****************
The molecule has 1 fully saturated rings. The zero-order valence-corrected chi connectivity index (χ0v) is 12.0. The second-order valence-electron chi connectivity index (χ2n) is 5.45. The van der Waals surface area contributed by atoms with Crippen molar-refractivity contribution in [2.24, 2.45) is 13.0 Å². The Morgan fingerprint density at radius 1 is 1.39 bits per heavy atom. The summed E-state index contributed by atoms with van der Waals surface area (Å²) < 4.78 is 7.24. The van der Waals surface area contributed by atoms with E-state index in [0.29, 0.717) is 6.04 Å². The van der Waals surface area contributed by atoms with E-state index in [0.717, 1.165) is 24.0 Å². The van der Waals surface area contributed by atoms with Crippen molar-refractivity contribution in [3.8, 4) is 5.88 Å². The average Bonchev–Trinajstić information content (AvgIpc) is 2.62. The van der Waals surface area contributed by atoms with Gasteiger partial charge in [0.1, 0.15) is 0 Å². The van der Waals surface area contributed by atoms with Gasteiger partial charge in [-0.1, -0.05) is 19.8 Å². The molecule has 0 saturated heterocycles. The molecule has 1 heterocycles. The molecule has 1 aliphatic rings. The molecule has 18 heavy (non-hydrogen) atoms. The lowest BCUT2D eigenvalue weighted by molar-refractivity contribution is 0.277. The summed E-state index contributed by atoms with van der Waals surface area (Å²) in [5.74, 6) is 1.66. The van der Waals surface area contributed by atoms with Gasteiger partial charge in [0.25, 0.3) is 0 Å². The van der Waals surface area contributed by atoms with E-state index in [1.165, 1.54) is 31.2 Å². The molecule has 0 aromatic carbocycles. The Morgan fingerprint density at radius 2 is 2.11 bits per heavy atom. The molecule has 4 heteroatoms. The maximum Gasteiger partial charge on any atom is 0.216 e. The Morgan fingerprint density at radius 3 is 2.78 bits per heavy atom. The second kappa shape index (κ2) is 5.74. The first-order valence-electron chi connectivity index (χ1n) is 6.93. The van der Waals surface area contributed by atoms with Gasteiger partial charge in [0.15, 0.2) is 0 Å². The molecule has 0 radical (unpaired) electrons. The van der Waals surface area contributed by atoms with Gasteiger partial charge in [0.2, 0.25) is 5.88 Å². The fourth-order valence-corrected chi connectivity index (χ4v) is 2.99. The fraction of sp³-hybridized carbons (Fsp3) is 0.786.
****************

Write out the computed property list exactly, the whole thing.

The molecule has 1 fully saturated rings. The zero-order valence-corrected chi connectivity index (χ0v) is 12.0. The second-order valence-electron chi connectivity index (χ2n) is 5.45. The van der Waals surface area contributed by atoms with Crippen molar-refractivity contribution in [2.24, 2.45) is 13.0 Å². The Morgan fingerprint density at radius 1 is 1.39 bits per heavy atom. The summed E-state index contributed by atoms with van der Waals surface area (Å²) < 4.78 is 7.24. The van der Waals surface area contributed by atoms with E-state index in [0.29, 0.717) is 6.04 Å². The van der Waals surface area contributed by atoms with E-state index in [0.717, 1.165) is 24.0 Å². The van der Waals surface area contributed by atoms with Crippen molar-refractivity contribution in [3.8, 4) is 5.88 Å². The average Bonchev–Trinajstić information content (AvgIpc) is 2.62. The van der Waals surface area contributed by atoms with Gasteiger partial charge in [0.1, 0.15) is 0 Å². The van der Waals surface area contributed by atoms with Gasteiger partial charge in [-0.1, -0.05) is 19.8 Å². The molecule has 0 saturated heterocycles. The molecule has 1 heterocycles. The molecule has 1 aliphatic rings. The molecule has 18 heavy (non-hydrogen) atoms. The lowest BCUT2D eigenvalue weighted by molar-refractivity contribution is 0.277. The summed E-state index contributed by atoms with van der Waals surface area (Å²) in [5.74, 6) is 1.66. The van der Waals surface area contributed by atoms with Gasteiger partial charge in [0.25, 0.3) is 0 Å². The van der Waals surface area contributed by atoms with E-state index in [1.165, 1.54) is 31.2 Å². The molecule has 0 aromatic carbocycles. The Morgan fingerprint density at radius 2 is 2.11 bits per heavy atom. The molecule has 4 heteroatoms. The maximum Gasteiger partial charge on any atom is 0.216 e. The Morgan fingerprint density at radius 3 is 2.78 bits per heavy atom. The second kappa shape index (κ2) is 5.74. The first-order valence-electron chi connectivity index (χ1n) is 6.93. The van der Waals surface area contributed by atoms with Gasteiger partial charge in [0.15, 0.2) is 0 Å². The molecule has 0 radical (unpaired) electrons. The van der Waals surface area contributed by atoms with Gasteiger partial charge in [0.2, 0.25) is 5.88 Å². The fourth-order valence-corrected chi connectivity index (χ4v) is 2.99. The fraction of sp³-hybridized carbons (Fsp3) is 0.786.